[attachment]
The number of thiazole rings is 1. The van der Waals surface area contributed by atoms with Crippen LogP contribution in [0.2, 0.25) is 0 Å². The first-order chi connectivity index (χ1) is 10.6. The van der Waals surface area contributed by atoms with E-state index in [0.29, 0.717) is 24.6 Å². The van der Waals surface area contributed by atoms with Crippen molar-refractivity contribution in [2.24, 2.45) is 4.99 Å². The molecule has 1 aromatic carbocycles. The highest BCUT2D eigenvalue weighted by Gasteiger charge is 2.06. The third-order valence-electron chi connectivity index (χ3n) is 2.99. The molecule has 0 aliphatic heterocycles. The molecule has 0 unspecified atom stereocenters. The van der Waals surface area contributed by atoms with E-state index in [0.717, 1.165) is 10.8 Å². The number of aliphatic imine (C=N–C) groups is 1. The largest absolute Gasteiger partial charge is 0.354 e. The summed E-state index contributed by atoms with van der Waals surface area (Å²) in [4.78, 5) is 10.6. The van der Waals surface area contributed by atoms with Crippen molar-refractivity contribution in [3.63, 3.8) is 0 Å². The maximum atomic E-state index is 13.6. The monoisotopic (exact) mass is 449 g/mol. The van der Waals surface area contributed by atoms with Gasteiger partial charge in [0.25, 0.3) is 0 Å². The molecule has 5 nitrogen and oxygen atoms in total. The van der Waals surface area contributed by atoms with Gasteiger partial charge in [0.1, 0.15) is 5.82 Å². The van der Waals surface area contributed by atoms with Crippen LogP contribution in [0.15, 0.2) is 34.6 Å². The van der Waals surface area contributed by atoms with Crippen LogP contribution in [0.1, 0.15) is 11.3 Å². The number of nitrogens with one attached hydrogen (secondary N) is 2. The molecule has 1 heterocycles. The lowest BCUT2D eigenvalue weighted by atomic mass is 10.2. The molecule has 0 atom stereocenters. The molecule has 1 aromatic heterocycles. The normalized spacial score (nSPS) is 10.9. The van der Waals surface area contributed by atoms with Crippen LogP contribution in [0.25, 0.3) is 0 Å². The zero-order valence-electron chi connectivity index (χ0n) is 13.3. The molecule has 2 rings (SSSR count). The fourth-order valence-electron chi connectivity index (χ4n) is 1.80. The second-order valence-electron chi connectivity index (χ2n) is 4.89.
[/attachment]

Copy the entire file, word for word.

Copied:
The number of thiazole rings is 1. The van der Waals surface area contributed by atoms with Crippen LogP contribution in [0.2, 0.25) is 0 Å². The first-order chi connectivity index (χ1) is 10.6. The van der Waals surface area contributed by atoms with E-state index in [0.29, 0.717) is 24.6 Å². The van der Waals surface area contributed by atoms with Crippen molar-refractivity contribution in [2.24, 2.45) is 4.99 Å². The molecule has 1 aromatic carbocycles. The highest BCUT2D eigenvalue weighted by Gasteiger charge is 2.06. The third-order valence-electron chi connectivity index (χ3n) is 2.99. The molecule has 0 aliphatic heterocycles. The molecule has 0 unspecified atom stereocenters. The van der Waals surface area contributed by atoms with E-state index in [0.717, 1.165) is 10.8 Å². The number of aliphatic imine (C=N–C) groups is 1. The largest absolute Gasteiger partial charge is 0.354 e. The summed E-state index contributed by atoms with van der Waals surface area (Å²) in [4.78, 5) is 10.6. The van der Waals surface area contributed by atoms with Crippen molar-refractivity contribution in [3.63, 3.8) is 0 Å². The maximum atomic E-state index is 13.6. The monoisotopic (exact) mass is 449 g/mol. The van der Waals surface area contributed by atoms with Gasteiger partial charge in [0.25, 0.3) is 0 Å². The molecule has 5 nitrogen and oxygen atoms in total. The van der Waals surface area contributed by atoms with Gasteiger partial charge in [0.1, 0.15) is 5.82 Å². The van der Waals surface area contributed by atoms with Crippen LogP contribution in [0.15, 0.2) is 34.6 Å². The van der Waals surface area contributed by atoms with Crippen LogP contribution in [0.1, 0.15) is 11.3 Å². The number of nitrogens with one attached hydrogen (secondary N) is 2. The molecule has 1 heterocycles. The lowest BCUT2D eigenvalue weighted by atomic mass is 10.2. The molecule has 0 atom stereocenters. The molecule has 1 aromatic heterocycles. The normalized spacial score (nSPS) is 10.9. The van der Waals surface area contributed by atoms with Crippen LogP contribution in [0.25, 0.3) is 0 Å². The zero-order valence-electron chi connectivity index (χ0n) is 13.3. The molecule has 2 rings (SSSR count). The fourth-order valence-electron chi connectivity index (χ4n) is 1.80. The second-order valence-electron chi connectivity index (χ2n) is 4.89.